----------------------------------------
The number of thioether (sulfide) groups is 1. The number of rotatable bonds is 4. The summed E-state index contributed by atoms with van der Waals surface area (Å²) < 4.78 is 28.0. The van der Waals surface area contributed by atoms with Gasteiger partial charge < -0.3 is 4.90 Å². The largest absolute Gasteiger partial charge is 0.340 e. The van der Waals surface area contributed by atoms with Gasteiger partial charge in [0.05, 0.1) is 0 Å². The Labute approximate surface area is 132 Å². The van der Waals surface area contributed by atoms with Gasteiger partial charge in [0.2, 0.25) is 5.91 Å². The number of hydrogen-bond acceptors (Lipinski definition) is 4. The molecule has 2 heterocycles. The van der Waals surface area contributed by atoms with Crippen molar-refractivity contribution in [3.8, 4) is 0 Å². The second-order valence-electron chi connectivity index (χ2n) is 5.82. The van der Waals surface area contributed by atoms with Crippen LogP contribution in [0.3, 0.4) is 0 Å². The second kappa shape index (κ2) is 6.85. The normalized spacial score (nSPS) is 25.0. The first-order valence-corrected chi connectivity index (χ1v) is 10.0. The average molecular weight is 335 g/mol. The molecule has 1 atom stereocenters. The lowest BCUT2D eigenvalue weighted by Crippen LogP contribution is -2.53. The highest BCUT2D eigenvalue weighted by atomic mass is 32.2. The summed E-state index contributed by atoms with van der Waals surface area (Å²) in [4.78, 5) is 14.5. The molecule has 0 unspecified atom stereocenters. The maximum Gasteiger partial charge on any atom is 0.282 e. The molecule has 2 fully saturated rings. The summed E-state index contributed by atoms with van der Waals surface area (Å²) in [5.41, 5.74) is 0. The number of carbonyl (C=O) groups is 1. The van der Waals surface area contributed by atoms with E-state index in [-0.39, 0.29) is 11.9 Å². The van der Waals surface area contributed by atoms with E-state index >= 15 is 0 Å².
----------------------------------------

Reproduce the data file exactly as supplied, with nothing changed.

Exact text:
The number of thioether (sulfide) groups is 1. The number of rotatable bonds is 4. The summed E-state index contributed by atoms with van der Waals surface area (Å²) < 4.78 is 28.0. The van der Waals surface area contributed by atoms with Gasteiger partial charge < -0.3 is 4.90 Å². The largest absolute Gasteiger partial charge is 0.340 e. The van der Waals surface area contributed by atoms with Gasteiger partial charge in [0.05, 0.1) is 0 Å². The Labute approximate surface area is 132 Å². The van der Waals surface area contributed by atoms with Gasteiger partial charge in [0.2, 0.25) is 5.91 Å². The number of hydrogen-bond acceptors (Lipinski definition) is 4. The molecule has 2 heterocycles. The van der Waals surface area contributed by atoms with Crippen molar-refractivity contribution in [3.8, 4) is 0 Å². The second-order valence-electron chi connectivity index (χ2n) is 5.82. The van der Waals surface area contributed by atoms with Crippen LogP contribution in [0.3, 0.4) is 0 Å². The second kappa shape index (κ2) is 6.85. The normalized spacial score (nSPS) is 25.0. The first-order valence-corrected chi connectivity index (χ1v) is 10.0. The average molecular weight is 335 g/mol. The molecule has 1 atom stereocenters. The lowest BCUT2D eigenvalue weighted by Crippen LogP contribution is -2.53. The highest BCUT2D eigenvalue weighted by atomic mass is 32.2. The summed E-state index contributed by atoms with van der Waals surface area (Å²) in [4.78, 5) is 14.5. The molecule has 0 unspecified atom stereocenters. The maximum Gasteiger partial charge on any atom is 0.282 e. The molecule has 2 fully saturated rings. The summed E-state index contributed by atoms with van der Waals surface area (Å²) in [5.41, 5.74) is 0. The number of carbonyl (C=O) groups is 1. The van der Waals surface area contributed by atoms with E-state index in [-0.39, 0.29) is 11.9 Å². The van der Waals surface area contributed by atoms with E-state index >= 15 is 0 Å².